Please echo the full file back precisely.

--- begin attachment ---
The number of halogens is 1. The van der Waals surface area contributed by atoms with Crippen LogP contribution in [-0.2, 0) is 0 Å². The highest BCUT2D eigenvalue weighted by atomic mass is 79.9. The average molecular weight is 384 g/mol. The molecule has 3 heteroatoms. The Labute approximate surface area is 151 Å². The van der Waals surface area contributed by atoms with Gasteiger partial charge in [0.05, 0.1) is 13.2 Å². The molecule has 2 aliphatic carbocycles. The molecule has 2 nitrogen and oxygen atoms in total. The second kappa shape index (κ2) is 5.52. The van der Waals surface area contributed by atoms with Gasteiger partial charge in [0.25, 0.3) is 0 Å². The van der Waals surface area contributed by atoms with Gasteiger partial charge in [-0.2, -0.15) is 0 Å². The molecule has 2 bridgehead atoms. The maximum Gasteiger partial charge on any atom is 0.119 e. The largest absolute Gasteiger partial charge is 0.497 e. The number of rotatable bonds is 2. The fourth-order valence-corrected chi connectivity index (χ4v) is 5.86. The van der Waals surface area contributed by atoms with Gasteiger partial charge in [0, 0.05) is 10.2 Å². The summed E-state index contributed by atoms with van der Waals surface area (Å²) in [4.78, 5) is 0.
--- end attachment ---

The number of halogens is 1. The van der Waals surface area contributed by atoms with Crippen LogP contribution in [-0.2, 0) is 0 Å². The highest BCUT2D eigenvalue weighted by atomic mass is 79.9. The average molecular weight is 384 g/mol. The molecule has 3 heteroatoms. The Labute approximate surface area is 151 Å². The van der Waals surface area contributed by atoms with Gasteiger partial charge in [0.05, 0.1) is 13.2 Å². The molecule has 2 aliphatic carbocycles. The molecule has 2 nitrogen and oxygen atoms in total. The second kappa shape index (κ2) is 5.52. The van der Waals surface area contributed by atoms with Gasteiger partial charge in [0.25, 0.3) is 0 Å². The van der Waals surface area contributed by atoms with Gasteiger partial charge in [-0.2, -0.15) is 0 Å². The molecule has 2 bridgehead atoms. The maximum Gasteiger partial charge on any atom is 0.119 e. The largest absolute Gasteiger partial charge is 0.497 e. The number of rotatable bonds is 2. The fourth-order valence-corrected chi connectivity index (χ4v) is 5.86. The van der Waals surface area contributed by atoms with Gasteiger partial charge in [0, 0.05) is 10.2 Å². The summed E-state index contributed by atoms with van der Waals surface area (Å²) in [4.78, 5) is 0.